Changing of the guard at Brussels embassies
Europe Letter: Both Britain and the US have made interesting new appointments
Declan Kelleher (centre) has been named as the new Irish Ambassador to the EU. Photograph: Matt Kavanagh
September is traditionally a time of change as thoughts turn to new possibilities for the term ahead. Brussels has seen more than the usual level of change this autumn, with a series of personnel changes at the top echelons of diplomatic missions to the EU.
Following the frenetic activity of the Irish presidency of the Council of the EU, the State has a new Ambassador to the EU. Declan Kelleher, fresh from nine years in Beijing, has replaced Rory Montgomery, who has moved to Paris as the Irish Ambassador to France.
As a former Irish ambassador to the EU’s political and security committee, Kelleher has direct experience of the Brussels system. Together with deputy permanent representative Tom Hanney, he will lead a team of approximately 85 at the Irish “perm rep” in Brussels.
As Ambassador to the EU, Kelleher finds himself at the apex of the complex system that governs the European institutions’ relationship with member states. Central Brussels is dotted with diplomatic missions from the union’s 28 countries, each tasked with representing national interests. In practice this means negotiating, debating and reviewing thousands of files on a myriad of EU issues that affect national legislation, through regular meetings with senior officials from each member state.
The centrality of the permanent representation to the legislating process in Brussels, and its position at the interface between national and European politics, makes two recent ambassadorial appointments all the more interesting.
State of relationships
The appointment by Britain and the US of new ambassadors at their respective missions in Brussels reveals something of the state of their relationships with Europe.
Most significant is the appointment of Ivan Rogers as Britain’s ambassador to the EU. Rogers replaces Sir John Cunliffe, who has been appointed deputy governor of the Bank of England.
While currently British prime minister David Cameron’s adviser on European and global affairs, Rogers was previously private secretary to Tony Blair during his tenure at Number 10, before moving to the world of corporate finance.
More importantly, he has impeccable EU credentials. Rogers was chief of staff to Leon Brittan, former vice-president of the European Commission, in the 1990s, working alongside a young Nick Clegg and Catherine Day, the current secretary general of the European Commission.
The appointment of Rogers comes at a sensitive time in British-EU relations, with Cameron pledging to renegotiate Britain’s relationship with the EU ahead of an “in-out” referendum if the Conservatives win the next election.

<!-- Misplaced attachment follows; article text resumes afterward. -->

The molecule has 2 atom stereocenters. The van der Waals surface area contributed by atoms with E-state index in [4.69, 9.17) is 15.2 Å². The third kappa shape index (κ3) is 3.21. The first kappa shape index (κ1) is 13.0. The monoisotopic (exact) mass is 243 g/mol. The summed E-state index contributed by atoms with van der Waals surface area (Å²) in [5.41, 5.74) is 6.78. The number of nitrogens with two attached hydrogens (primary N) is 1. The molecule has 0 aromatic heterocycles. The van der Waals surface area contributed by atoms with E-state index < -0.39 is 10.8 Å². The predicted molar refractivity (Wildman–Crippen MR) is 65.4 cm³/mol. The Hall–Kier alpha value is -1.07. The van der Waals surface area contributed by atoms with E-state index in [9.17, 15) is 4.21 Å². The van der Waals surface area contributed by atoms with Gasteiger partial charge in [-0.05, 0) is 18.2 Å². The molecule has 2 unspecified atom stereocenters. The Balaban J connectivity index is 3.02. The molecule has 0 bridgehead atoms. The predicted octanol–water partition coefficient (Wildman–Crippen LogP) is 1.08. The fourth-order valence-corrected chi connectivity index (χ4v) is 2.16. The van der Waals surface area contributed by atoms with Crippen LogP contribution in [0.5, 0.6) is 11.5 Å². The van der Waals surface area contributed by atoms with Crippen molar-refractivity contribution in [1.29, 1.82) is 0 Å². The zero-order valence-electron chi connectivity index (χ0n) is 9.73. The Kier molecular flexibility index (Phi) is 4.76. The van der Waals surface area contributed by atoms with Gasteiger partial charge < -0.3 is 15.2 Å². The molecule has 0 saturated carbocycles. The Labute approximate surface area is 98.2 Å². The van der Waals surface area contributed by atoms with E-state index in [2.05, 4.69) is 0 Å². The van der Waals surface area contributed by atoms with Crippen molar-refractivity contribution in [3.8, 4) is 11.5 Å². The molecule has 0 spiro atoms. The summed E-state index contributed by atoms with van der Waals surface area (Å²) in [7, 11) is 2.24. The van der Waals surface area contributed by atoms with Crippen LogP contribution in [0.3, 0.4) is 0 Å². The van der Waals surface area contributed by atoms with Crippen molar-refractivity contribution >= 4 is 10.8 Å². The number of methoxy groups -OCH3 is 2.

Stirrings of discontent
The appointment has caused stirrings of discontent in London. Conservative MP Bill Cash – a weathervane for British Euroscepticism – has said the appointee should be questioned by a parliamentary committee.
With the new ambassador likely to play a central role in any renegotiation of Britain’s membership of the EU, Rogers’ appointment is hugely significant. While widely perceived as much more pro-Brussels than his predecessor, he has already been central in the formulation of Britain’s latest policy stance on Europe from Whitehall.
As Cameron’s adviser on EU affairs, Rogers was involved in the formulation of the prime minister’s landmark speech on Europe in January. He is at Cameron’s side at EU summits, and accompanies him on foreign trips, such as his April visit to Berlin to meet German chancellor Angela Merkel.
Rogers assumes the role at a time when Britain’s standing in Brussels is uncertain. While EU officials give credit to Britain’s ability to contribute and debate constructively around the negotiating table, Britain has found itself isolated on a number of policy decisions, particularly in legislation relating to the financial industry. Though still considered a heavyweight in terms of EU decision-making, Britain’s pledge to renegotiate its links with Europe put question marks over its long-term commitment to the EU. In a system where national alliances are crucial, having British support for a proposal is less reassuring than it once was.
The challenge of how to make an impact on substantive legislative issues at a time when Britain’s commitment to the EU project is under question will be a key test for the incoming ambassador.
Elusive trade deal
Meanwhile, the US has appointed Anthony Luzzatto Gardner as its top representative in Brussels. Again, his background as a central player in the 1995 New Transatlantic Agenda, which established goals for EU-US trade engagement, tells something of US priorities in Europe as both blocs try to progress an ambitious, and previously elusive, transatlantic trade deal.
But with Europe still smarting over revelations that the US bugged EU offices across the world, Gardner’s diplomatic skills are likely to be first deployed in soothing relations as the EU and US seek to rebuild a platform of mutual trust to begin negotiations.